“Right Names”

by Juan L. Mercado

“How   can we restore order under the heavens?”  And  Chinese  sages  would reply: “Call  things by their  right names.”

Constitutional  scholar Joaquin  Bernas  did  just  that.  House Resolution 1109  is a  public declaration to commit a crime, he snapped. When  congressmen  keel-haul  the constitution, by shutting out the  senators,  felony  begins.

Wednesday’s   protest, in Makati,  embroidered  that  name-tag.  Businessmen weighed in with  Central Bank and National Economic Development Authority. Shuffling  the cha-cha when the economy teeters on  brink of recession is “ill-timed”.  

Bloggers, tweeters  and  facebook  aficionados  are not  as restrained. “Kick Con Ass,” they demand.  Are  they  today’s   version  of  cellphone texters who formed People Power Two’s cutting edge?

A  nationwide noise barrage, over the weekend, will  end  this Makati  starter. Pot-banging  and horn honking,  in 1984,  preceded People Power One.  Is a “critical mass” forming?  Or will  this  fizzle?.   The next  few days may  tell.  Watch  the players meanwhile.  

Don’t wait for us, Catholic bishops  told their flocks. Hit  the streets;  but  avoid  brass knuckles.  Stay  in the barracks,  some generals cautioned soldiers.

El  Shaddai’s   Mike Velarde  keeps  cards  close to his  spangled  bow tie.  Trust “Brother”  Mike.  He   knows which  side of  eternity  the  cash  is found.  Iglesia  Ni  Kristo  invariably  sits  until  quarter of  midnight.  Seek ye first the victor. Then,  the  kingdom will be given unto you.

This early, you know  where  Eddie Villanueva  of Jesus-Is-Lord movement  stands. He’ll  call out  “five  million followers”  against  cha-cha.  Call?  From  where?  He scraped up less than five percent of votes in the last elections.

“I  can call spirits from the vasty deep,”  Glendower  bragged.  Hotspur replied :“Why so can I, “or so can any man,” Hotspur replied.. “But  will they come when you do call for them.”    

Malacanang  isn’t  taking  chances. To tamp  down a  firestorm, the Palace is on persuasion mode. Spokesmen  parrot   a business-as-usual  line..  Dirty tricks, like  text messages on A(H1N1)  threats in rallies,  bounce  around.        

In   a  country  about to be gang-raped,  life  goes on.  Migrant Sunday rolls around  early Lent.  But  1037  Filipinos  mark it daily  They  hoof  it  for “ far-away places with strange-sounding names”. Recession and job-squeeze  don’t faze them.. They  don’t wait for cha-cha either..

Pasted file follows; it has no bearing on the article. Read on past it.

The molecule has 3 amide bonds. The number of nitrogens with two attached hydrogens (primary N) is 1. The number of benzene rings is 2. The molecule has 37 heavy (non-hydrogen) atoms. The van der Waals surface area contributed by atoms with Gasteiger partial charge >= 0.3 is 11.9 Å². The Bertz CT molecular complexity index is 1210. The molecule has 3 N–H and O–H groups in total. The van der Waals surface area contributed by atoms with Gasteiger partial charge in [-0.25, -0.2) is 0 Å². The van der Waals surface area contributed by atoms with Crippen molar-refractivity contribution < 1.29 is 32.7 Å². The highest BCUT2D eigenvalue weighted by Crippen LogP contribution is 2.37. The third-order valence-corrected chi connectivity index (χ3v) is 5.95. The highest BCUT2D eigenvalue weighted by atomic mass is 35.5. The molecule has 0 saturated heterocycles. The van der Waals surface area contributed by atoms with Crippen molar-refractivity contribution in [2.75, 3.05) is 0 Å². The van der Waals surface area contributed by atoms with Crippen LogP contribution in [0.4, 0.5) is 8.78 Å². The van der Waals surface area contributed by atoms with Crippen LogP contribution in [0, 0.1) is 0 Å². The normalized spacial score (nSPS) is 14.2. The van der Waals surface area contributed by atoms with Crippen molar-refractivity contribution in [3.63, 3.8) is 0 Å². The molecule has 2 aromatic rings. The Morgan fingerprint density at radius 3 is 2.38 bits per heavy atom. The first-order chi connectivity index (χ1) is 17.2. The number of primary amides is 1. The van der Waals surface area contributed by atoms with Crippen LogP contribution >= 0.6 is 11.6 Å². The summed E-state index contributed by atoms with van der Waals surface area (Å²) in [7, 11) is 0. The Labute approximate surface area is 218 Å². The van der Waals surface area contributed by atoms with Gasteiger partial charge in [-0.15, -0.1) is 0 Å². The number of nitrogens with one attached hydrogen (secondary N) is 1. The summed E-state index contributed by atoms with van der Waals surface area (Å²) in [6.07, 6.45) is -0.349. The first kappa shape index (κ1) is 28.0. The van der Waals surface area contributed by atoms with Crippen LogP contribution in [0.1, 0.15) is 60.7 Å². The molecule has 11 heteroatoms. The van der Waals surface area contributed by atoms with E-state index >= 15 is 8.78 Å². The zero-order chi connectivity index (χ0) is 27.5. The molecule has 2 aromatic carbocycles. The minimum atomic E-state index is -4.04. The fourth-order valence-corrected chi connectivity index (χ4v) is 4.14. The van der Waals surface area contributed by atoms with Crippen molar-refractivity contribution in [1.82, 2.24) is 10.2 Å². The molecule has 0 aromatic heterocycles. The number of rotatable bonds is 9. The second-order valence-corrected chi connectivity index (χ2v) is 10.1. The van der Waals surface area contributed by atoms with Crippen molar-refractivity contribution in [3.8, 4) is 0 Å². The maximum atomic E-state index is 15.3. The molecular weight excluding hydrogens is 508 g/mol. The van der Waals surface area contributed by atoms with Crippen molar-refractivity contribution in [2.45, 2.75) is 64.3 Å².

HR1109   means nothing  to eight  Filipinas who die daily from pregnancy and child birth related causes. Yearly,   700,000 babies  are aborted, given  hard-to-come-by family planning services  All  are   just as dead as   PR man Salvador Dacer and drver Emmanuel Corbito.  Ask  “Bigote” and  Panfilo  Lacson..

A  quarter  of  pre-schoolers  suffer  chronic hunger. Many of  over  24  million  kids are crammed into a school  system perennially in crisis.  Error-studded textbooks, as an Inquirer editorial  noted, does everything but educate.

Read   this  quote  that Inquirer spotlighted.  Aloud   please.:“The dog rolled on the floor so fast and fell on the ground. There  he laid  yelling louder than ever. The dog  yelled on top of  his voice.”

Whistleblower   Antonio  Calipjo  Go spotted  that “classic”  as he combed public  textbooks.“The  Economist”, this week,  used that fractured  sentence to stress “the cost of being tongue-tied  in the colonizers’ tongue.”

Poor  English  zapped plans to nail  10% of  the world market in outsourcing  by the end of 2010, the magazine reported.. Nine  out of  ten otherwise qualified job applicants, mostly college graduates, flunk. Their English  wasn’t up to the job.

“Once ( the Philippines) claimed to have  more English speakers than all but two other countries,” the magazine  said. But… three decades  of  decline in the share of  Filipinos who speak the language, and  deteriorating proficiency of those who can manage some English,  eroded one of the country’s advantages in the global economy.”

Swiss   business  school  IMD  publishes  “World  Competitiveness Yearbook”. It’s latest edition reports  the  Philippines is wedged  into slot 43 out of 57 countries studied.  

As in other things,  Filipinos joke about this problem. They  spin  the fictional story of  a   Japanese Prime Minister  given  basic English  training  before meeting  US  president Barack Obama…  

“When you shake hands with  President Obama,   please say ‘how r u’,” the trainor said.    Mr. Obama  will say: ‘I am fine.  And you?’  You  should  say: ‘Me too’..  Afterwards , translators  do the work .’  

When  the Prime Minister  met  Obama , he  said: ‘Who r u?’ ( Instead of ‘How r u?’.)    Obama  reacted  with humor:   “Well,  I’m Michelle’s husband, ha-ha-ha”…  Prime Minister:   ‘ Me too, ha-ha-ha.’

But   it’s no  joking  matter  that “teachers have been flunking English for years,” the Economist adds.  “In 2004,   only one in five teachers passed the English-proficiency test…. The country winced when the 17-year- Miss Philippines (in the) World beauty contest failed spectacularly to answer in English  usual questions posed by judges.

The   Philippines  hasn’t budged  from cellar-status  in the International Mathematics and Science tests.   Over 48 countries   participate  in these exams, first administered  in 1999. The last one was given in 2007.

“We’re  appalled  at  the  indecency and blatant disregard of the Filipino people’s will displayed by the House of Representatives in its adoption of HR1109,”  trade chambers said.   Congressmen  no longer blush.  Thus, they spurn   the sage’s advise:  “Call  things by their  right names.”

(E-mail: juanlmercado@gmail.comThis e-mail address is being protected from spambots. You need JavaScript enabled to view it )

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